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If Not Your Brown Body, Why This Earth?
by Nupur Shah

A (Re)-Working of Anne Carson’s
Fragments of Sappho

Prelude: Like the stars, as much surface-scattered as they are depth-embedded into the night, so does my re-reading of Sappho navigate for me the less-traveled road of queerness. Sappho’s poetry flourishes as much between the word-voids as inside the available meanings. Anne Carson’s 2003 English translation tantalizingly titles it “If Not, Winter” and subtitles it as Fragments, while presenting them as such. Upon my first reading of it, a deep discomfiture was evoked by the blankness gawking at me from where the words were missing on the page. However, later, I was able to reconcile with the fact that truth is always fragmentary; especially love’s truth, from which whole identities can flow. It is this flowingness of becoming and whose existential geology Sappho’s incompleteable verse maps with such beauty that defines, for me, the essence of queeribility. But narrative being every (jilted) lover’s instinct, I am sometimes urged to fill in the blanks. This is what I attempt in the two anti-fragments below, written in the aftermath of a painful farewell. I guess I was trying to ‘move on’ or not. 

Words in italics & ][ as found in the original.

***

Fragment #21

sunchaliced I pour and pour my pores [
waiting for you at the promised curb [
if you have been your usual forgetful about me oh what a] pity
but do I dare let this thought spill out ] trembling
down the corridors of my brain where moons have churned & planets crushed [
because (don’t I know this) I am still waiting with my] flesh by now old age
& the long hair of darkness that has fallen over me] covers
the day in the faint fabric (always already ripped) of memory which ] flies in pursuit
of you & revenge & ravishment [
but wait self go not so ungentle off the love handles nor yet so ig] noble
for she may have had a heart yours wasn’t aware of ] taking
while you played with the one taken and asked it to] sing to us
the one the violets in her lap & your own loveburntbody both sat under this tree
from which the perfect dusk now drips to remind you that] mostly
it is for the faithful that fate] goes astray

Fragment #26

the arclight of an emotion] frequently
assails me through the blacknight whispering] for those
I treat well are the ones who most of all
invariably] harm me
I know this is a defensive longing & which (I know) is supposed to be] crazy
and yet] how can I unknow its
feeling of being a refuge an almost unburdening]
like a pale fire] flaming inside a snowmouth
what I mean is that ] you, I want
to re-remake into me] to suffer
what you have made of me because ] in myself I am
aware of this
that without you] I am not
& that with you] I cannot be
this only means that love’s way of going on] is that we exchange places

Merivale 
by Elinora Westfall

MerivaleElinora Westfall
00:00 / 05:35

[Transcript] 
On the 28th March 1941, Virginia Woolf drowned herself in the River Ouse. The following is an Ekphrastic poem inspired by the painting of her sister, Vanessa Bell, by fellow Bloomsbury Group member, Duncan Grant. This poem is a moment wherein Vanessa is writing to her sister, only a week or two after her death, where life continues to break back in, with all of its sharp edges.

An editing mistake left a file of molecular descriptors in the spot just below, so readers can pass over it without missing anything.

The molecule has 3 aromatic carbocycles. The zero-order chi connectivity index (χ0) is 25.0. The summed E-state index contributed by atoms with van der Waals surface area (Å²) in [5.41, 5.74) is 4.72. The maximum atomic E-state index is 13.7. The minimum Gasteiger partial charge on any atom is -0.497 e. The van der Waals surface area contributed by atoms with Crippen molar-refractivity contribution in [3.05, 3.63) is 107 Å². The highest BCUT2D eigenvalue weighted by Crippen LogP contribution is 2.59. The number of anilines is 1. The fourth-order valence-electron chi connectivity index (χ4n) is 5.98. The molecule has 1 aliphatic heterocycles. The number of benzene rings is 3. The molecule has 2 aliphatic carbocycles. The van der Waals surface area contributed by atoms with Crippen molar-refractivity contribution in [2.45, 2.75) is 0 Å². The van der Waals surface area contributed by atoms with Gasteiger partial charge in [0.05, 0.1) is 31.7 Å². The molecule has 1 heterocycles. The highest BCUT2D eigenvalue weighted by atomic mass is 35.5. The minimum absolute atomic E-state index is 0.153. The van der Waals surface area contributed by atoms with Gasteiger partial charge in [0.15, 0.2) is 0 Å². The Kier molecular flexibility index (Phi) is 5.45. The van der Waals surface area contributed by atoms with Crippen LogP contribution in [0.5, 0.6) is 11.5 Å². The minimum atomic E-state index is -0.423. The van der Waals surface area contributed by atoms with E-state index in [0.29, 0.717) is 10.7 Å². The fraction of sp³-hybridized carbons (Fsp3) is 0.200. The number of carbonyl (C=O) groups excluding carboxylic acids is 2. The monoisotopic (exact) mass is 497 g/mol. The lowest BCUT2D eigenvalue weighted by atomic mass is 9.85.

Have you ever been to Merivale?
She writes. While
Angelica, (six), fist full of flowers, arranges them in a pattern similar to that of the painted tile of the hearth.
Violet stalks with purple faces for the V and daisies for the W while she sits, cross-legged, in the milk-dish of sunlight coming in through the half-open door.
Have you ever been to Merivale?
She begins again. Blots the end of the pen, nib down for too long on the fold of cloth.
Watches the ink bleed out blue, blue, blue…Perhaps
She falters,
Perhaps we shall go, you, me
A song thrush in the wisteria just outside of the window calls from her nest, Leonard whistles back from where he stands between the tulips
Vita perhaps,
Angelica hums a tune half-forgotten and half-remembered,
and the children, of course, they do so love to see you.
She smiles, watches her daughter weave her own initials with petals from the Forsythia.
And, upon our last visit, Angelica fell rather in love with a cow which she gave your name to
Out in the garden again, just by the door, Angelica picks weeds, plucked with the hollow sound of the milk thistle or dandelion stalk
A brown cow, all doe-eyes, soft-muzzle. Standing on legs with knees like pollarded trees.
She smiles. Gains momentum. Shifts in her chair that creaks and scrapes against the flagstone floor.
Netty’s here, folding your stockings, rolling them into yellow balls like eggs—like eggs, in a basket.
As soon as she is gone, I’ll unravel them, fitting perhaps, for I seem myself unraveled.
She hears Netty on the stairs. Knows the satisfaction she will gain from this rolled nest of previously unraveled and unkempt stockings.
Did I tell you I see Vita now?
She comes to dinner in your place, sits in your chair with its back to the fire, with some hesitation, of course.
She looks at me. And I in her see you, and you in me she sees, though neither of us has spoken of this of course.
Instead, darling Tom slaps cards down upon the table, Queen of Hearts upturned, only fleetingly, between her and I,